Hero

Next week sees a possible slew of shows, but as it has been recently demonstrated I may end up at one or five. Who knows?

Next Sunday’s Persistence gathering in London is the only one I have an entry ticket for and three train tickets! Don’t ask – but no doubt I’ll tell you at some point later I the week.

Thursday evening sees me hopefully making a trip to Manchester for some UK thrash and death metal supplied by Bloodshot Dawn and Reprisal, but that is dependant upon the stage times being announced and fitting in with trains leaving my home town rather than driving to a larger hub and getting home after the witching hour.

A couple of outside bets are ex Misfits frontman Michael Graves kicking off a pretty extensive British tour. He plays close to home the week after in Stafford, but I’m in London yet again that night. If I fancy seeing him dust off some of his solo stuff and his Misfits era tunes an easy train trip to Chester on Tuesday could be on the cards, and no doubt a cheeky trip to the Deva Tap just along the road.

Tomorrow could have seen a trip to Sheffield to catch German heavy metal band Rage play. It’s a joint headliner tour with Firewind who I have no interest in. I’m guessing it’s a rotating headliner and knowing my luck if I go Rage will close out the show and it’ll be a drive home over the dark and winding Peak District hills with a risk of snow, or I’ll go on train and have to suffer the Greek power metal band. If I sit at home it’s guaranteed Peter Wagner’s band will be the second band on and I could have made it there and back with the help of East Midlands Trains.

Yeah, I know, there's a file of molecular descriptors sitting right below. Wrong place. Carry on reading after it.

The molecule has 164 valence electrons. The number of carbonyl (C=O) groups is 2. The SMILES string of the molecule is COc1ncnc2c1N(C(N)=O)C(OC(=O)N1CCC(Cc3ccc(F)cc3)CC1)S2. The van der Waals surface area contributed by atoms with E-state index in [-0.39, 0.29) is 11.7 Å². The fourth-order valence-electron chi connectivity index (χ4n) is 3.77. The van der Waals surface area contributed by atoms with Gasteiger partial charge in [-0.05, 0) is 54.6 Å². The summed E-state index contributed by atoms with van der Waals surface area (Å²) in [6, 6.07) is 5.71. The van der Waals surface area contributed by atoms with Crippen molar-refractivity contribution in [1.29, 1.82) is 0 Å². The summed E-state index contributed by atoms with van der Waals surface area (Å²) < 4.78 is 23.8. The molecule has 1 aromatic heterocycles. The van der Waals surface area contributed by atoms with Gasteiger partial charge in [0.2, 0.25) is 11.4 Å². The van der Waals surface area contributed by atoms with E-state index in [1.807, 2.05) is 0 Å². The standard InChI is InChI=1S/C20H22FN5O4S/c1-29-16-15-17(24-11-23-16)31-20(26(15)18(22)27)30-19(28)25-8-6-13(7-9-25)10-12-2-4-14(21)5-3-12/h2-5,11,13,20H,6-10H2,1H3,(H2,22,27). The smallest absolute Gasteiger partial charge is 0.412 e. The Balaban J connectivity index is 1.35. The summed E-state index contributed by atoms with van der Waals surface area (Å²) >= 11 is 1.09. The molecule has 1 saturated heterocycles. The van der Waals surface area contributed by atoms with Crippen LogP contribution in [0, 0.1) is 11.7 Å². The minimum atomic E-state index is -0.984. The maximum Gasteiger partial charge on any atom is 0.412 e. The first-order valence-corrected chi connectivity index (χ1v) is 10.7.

I also have the option of a couple of local shows. Friday night the Rigger welcomes All The Best Tapes. A local band with an odd moniker who I’ve only seen once several years ago and never had the opportunity since. They play with a couple of stoner rock bands, so that’ll be an early return home.

Milton Keynes blues / garage / alternative rock band RavenEye grace the Sugarmill stage on Wednesday. They’re not a band I’ve heard much by but I have read a lot of decent reviews from some of their shows. They’ve played pretty extensively over the globe in the last few years and last year supported Aerosmith and KISS in Europe besides playing most of the big Euro festivals and some of the newer events in North America in recent times.

Whether the band break into the big time on the back of the support slots they’ve gained, this could be the last time they play a venue as intimate as the Sugarmill and the other rooms on this fifteen date UK tour before heading off to the European mainland.

As I’m not aware of the band at all, I’ve just seen a lot of glowing reviews from a lot of people, it might be worth a few hours of my time and a handful of British pounds to see someone who could be the next big thing.

Hero is taken from the bands 2016 debut album Nova released by Frontiers Records from Italy, a label I’ve always associated more with the AOR and hair metal genre over the years. It’s also an album I’ll have queued up on Spotify for multiple plays in the next 36 hours.

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The Broken Law

I hate committing myself on here to gigs as they inevitability fall through like the Dawn Ray’d show did on Monday! It was my first day back at work after a week off and a distinct lack of quality sleep on Sunday night, combined with a 3:45am alarm call on Monday meant I was fast asleep at home when I should’ve been otherwise engaged.

Friday, fingers crossed, I should be seeing local leg-ends Discharge tear a massive hole in the Rebellion Club in Manchester. This post could as easily have been written a month ago as one of the first bands I’m seeing in 2018 ended up being the last band I saw in 2017.